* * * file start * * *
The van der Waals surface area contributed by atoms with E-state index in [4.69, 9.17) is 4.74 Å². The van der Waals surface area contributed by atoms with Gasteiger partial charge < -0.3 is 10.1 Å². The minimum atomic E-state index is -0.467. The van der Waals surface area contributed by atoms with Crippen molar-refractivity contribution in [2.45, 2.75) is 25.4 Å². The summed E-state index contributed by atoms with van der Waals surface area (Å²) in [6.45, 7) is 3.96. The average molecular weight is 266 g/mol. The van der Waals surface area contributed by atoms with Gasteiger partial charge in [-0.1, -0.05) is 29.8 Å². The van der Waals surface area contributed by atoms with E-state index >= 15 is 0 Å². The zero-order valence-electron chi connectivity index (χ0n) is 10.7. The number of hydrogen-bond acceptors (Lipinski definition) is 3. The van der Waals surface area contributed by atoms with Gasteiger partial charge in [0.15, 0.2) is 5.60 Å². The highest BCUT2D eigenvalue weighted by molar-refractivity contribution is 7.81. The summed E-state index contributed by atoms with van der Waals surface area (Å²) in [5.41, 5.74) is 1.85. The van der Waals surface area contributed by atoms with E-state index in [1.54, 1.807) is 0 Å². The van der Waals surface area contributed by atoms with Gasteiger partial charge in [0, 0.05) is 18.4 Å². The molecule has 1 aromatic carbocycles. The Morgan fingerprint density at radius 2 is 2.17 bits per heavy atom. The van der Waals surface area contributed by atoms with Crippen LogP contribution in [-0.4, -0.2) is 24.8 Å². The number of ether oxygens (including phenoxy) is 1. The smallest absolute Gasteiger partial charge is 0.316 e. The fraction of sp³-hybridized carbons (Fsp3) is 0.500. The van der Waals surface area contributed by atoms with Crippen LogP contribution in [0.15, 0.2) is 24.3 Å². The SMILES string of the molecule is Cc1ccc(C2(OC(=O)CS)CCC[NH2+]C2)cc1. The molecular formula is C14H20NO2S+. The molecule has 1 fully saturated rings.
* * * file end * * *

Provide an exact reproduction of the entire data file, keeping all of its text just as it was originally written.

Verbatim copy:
The van der Waals surface area contributed by atoms with E-state index in [4.69, 9.17) is 4.74 Å². The van der Waals surface area contributed by atoms with Gasteiger partial charge < -0.3 is 10.1 Å². The minimum atomic E-state index is -0.467. The van der Waals surface area contributed by atoms with Crippen molar-refractivity contribution in [2.45, 2.75) is 25.4 Å². The summed E-state index contributed by atoms with van der Waals surface area (Å²) in [6.45, 7) is 3.96. The average molecular weight is 266 g/mol. The van der Waals surface area contributed by atoms with Gasteiger partial charge in [-0.1, -0.05) is 29.8 Å². The van der Waals surface area contributed by atoms with E-state index >= 15 is 0 Å². The zero-order valence-electron chi connectivity index (χ0n) is 10.7. The number of hydrogen-bond acceptors (Lipinski definition) is 3. The van der Waals surface area contributed by atoms with Gasteiger partial charge in [0.15, 0.2) is 5.60 Å². The highest BCUT2D eigenvalue weighted by molar-refractivity contribution is 7.81. The summed E-state index contributed by atoms with van der Waals surface area (Å²) in [5.41, 5.74) is 1.85. The van der Waals surface area contributed by atoms with E-state index in [1.54, 1.807) is 0 Å². The van der Waals surface area contributed by atoms with Gasteiger partial charge in [0, 0.05) is 18.4 Å². The molecule has 1 aromatic carbocycles. The Morgan fingerprint density at radius 2 is 2.17 bits per heavy atom. The van der Waals surface area contributed by atoms with Crippen LogP contribution in [-0.4, -0.2) is 24.8 Å². The number of ether oxygens (including phenoxy) is 1. The smallest absolute Gasteiger partial charge is 0.316 e. The fraction of sp³-hybridized carbons (Fsp3) is 0.500. The van der Waals surface area contributed by atoms with Crippen LogP contribution in [0.15, 0.2) is 24.3 Å². The SMILES string of the molecule is Cc1ccc(C2(OC(=O)CS)CCC[NH2+]C2)cc1. The molecular formula is C14H20NO2S+. The molecule has 1 fully saturated rings.